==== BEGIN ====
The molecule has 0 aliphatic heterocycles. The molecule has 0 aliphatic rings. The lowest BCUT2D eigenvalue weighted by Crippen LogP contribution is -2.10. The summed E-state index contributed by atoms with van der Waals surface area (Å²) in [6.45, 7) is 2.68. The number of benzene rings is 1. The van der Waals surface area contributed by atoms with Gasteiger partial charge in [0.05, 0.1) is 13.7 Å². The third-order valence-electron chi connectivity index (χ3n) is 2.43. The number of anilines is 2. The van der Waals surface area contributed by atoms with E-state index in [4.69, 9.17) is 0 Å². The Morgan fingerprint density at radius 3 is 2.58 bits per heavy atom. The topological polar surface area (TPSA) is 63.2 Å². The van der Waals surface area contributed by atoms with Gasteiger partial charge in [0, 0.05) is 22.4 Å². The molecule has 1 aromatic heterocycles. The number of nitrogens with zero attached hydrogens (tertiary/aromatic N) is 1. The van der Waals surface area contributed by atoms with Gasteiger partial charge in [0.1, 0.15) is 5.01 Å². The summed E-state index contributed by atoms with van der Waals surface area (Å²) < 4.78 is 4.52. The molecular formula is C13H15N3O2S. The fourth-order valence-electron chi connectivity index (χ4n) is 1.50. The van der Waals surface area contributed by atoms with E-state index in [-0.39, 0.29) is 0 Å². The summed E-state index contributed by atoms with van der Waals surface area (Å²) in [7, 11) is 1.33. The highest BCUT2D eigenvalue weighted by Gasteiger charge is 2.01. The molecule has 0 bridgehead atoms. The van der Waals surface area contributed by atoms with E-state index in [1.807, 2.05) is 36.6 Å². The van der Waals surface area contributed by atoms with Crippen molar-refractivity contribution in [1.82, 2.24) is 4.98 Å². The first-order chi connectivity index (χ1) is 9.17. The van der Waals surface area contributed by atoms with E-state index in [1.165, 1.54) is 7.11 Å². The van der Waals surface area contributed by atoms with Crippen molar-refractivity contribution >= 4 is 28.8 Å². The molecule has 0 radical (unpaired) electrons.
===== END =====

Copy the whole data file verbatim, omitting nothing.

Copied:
The molecule has 0 aliphatic heterocycles. The molecule has 0 aliphatic rings. The lowest BCUT2D eigenvalue weighted by Crippen LogP contribution is -2.10. The summed E-state index contributed by atoms with van der Waals surface area (Å²) in [6.45, 7) is 2.68. The number of benzene rings is 1. The van der Waals surface area contributed by atoms with Gasteiger partial charge in [0.05, 0.1) is 13.7 Å². The third-order valence-electron chi connectivity index (χ3n) is 2.43. The number of anilines is 2. The van der Waals surface area contributed by atoms with E-state index in [4.69, 9.17) is 0 Å². The Morgan fingerprint density at radius 3 is 2.58 bits per heavy atom. The topological polar surface area (TPSA) is 63.2 Å². The van der Waals surface area contributed by atoms with Gasteiger partial charge in [0, 0.05) is 22.4 Å². The molecule has 1 aromatic heterocycles. The number of nitrogens with zero attached hydrogens (tertiary/aromatic N) is 1. The van der Waals surface area contributed by atoms with Gasteiger partial charge in [0.1, 0.15) is 5.01 Å². The summed E-state index contributed by atoms with van der Waals surface area (Å²) < 4.78 is 4.52. The molecular formula is C13H15N3O2S. The fourth-order valence-electron chi connectivity index (χ4n) is 1.50. The van der Waals surface area contributed by atoms with E-state index in [-0.39, 0.29) is 0 Å². The summed E-state index contributed by atoms with van der Waals surface area (Å²) in [7, 11) is 1.33. The highest BCUT2D eigenvalue weighted by Gasteiger charge is 2.01. The molecule has 0 bridgehead atoms. The van der Waals surface area contributed by atoms with E-state index in [1.807, 2.05) is 36.6 Å². The van der Waals surface area contributed by atoms with Crippen molar-refractivity contribution in [1.82, 2.24) is 4.98 Å². The first-order chi connectivity index (χ1) is 9.17. The van der Waals surface area contributed by atoms with E-state index in [1.165, 1.54) is 7.11 Å². The van der Waals surface area contributed by atoms with Crippen molar-refractivity contribution >= 4 is 28.8 Å². The molecule has 0 radical (unpaired) electrons.